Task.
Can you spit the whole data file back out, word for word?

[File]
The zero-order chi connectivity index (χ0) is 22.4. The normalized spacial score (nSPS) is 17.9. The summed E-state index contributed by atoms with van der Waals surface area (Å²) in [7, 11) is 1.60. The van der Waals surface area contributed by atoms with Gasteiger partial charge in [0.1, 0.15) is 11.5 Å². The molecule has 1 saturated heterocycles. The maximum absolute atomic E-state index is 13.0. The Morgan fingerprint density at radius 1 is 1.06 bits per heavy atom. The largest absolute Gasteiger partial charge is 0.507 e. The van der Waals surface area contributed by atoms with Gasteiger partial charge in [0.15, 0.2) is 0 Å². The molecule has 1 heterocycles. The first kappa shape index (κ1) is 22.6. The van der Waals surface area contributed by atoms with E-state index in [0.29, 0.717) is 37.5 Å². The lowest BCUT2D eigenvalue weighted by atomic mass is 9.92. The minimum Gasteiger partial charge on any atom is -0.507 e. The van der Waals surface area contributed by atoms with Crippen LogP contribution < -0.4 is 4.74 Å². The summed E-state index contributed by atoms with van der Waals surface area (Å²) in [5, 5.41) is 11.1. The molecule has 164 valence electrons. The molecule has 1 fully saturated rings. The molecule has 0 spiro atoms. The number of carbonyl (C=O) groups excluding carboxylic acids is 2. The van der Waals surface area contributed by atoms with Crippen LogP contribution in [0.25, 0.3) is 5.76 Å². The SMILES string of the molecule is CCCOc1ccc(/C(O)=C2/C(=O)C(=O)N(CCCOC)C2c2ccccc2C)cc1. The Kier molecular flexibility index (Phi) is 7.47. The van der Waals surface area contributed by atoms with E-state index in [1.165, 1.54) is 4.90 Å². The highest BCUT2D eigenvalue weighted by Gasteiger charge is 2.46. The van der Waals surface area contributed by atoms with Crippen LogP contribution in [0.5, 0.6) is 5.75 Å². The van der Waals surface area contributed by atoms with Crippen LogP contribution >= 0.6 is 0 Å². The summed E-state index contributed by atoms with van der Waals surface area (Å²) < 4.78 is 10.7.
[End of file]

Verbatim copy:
The zero-order chi connectivity index (χ0) is 22.4. The normalized spacial score (nSPS) is 17.9. The summed E-state index contributed by atoms with van der Waals surface area (Å²) in [7, 11) is 1.60. The van der Waals surface area contributed by atoms with Gasteiger partial charge in [0.1, 0.15) is 11.5 Å². The molecule has 1 saturated heterocycles. The maximum absolute atomic E-state index is 13.0. The Morgan fingerprint density at radius 1 is 1.06 bits per heavy atom. The largest absolute Gasteiger partial charge is 0.507 e. The van der Waals surface area contributed by atoms with Gasteiger partial charge in [0.15, 0.2) is 0 Å². The molecule has 1 heterocycles. The first kappa shape index (κ1) is 22.6. The van der Waals surface area contributed by atoms with E-state index in [0.29, 0.717) is 37.5 Å². The lowest BCUT2D eigenvalue weighted by atomic mass is 9.92. The minimum Gasteiger partial charge on any atom is -0.507 e. The van der Waals surface area contributed by atoms with Crippen LogP contribution < -0.4 is 4.74 Å². The summed E-state index contributed by atoms with van der Waals surface area (Å²) in [5, 5.41) is 11.1. The molecule has 164 valence electrons. The molecule has 1 fully saturated rings. The molecule has 0 spiro atoms. The number of carbonyl (C=O) groups excluding carboxylic acids is 2. The van der Waals surface area contributed by atoms with Crippen LogP contribution in [0.25, 0.3) is 5.76 Å². The SMILES string of the molecule is CCCOc1ccc(/C(O)=C2/C(=O)C(=O)N(CCCOC)C2c2ccccc2C)cc1. The Kier molecular flexibility index (Phi) is 7.47. The van der Waals surface area contributed by atoms with E-state index in [1.165, 1.54) is 4.90 Å². The highest BCUT2D eigenvalue weighted by Gasteiger charge is 2.46. The van der Waals surface area contributed by atoms with Crippen LogP contribution in [0.5, 0.6) is 5.75 Å². The van der Waals surface area contributed by atoms with Crippen LogP contribution >= 0.6 is 0 Å². The summed E-state index contributed by atoms with van der Waals surface area (Å²) < 4.78 is 10.7.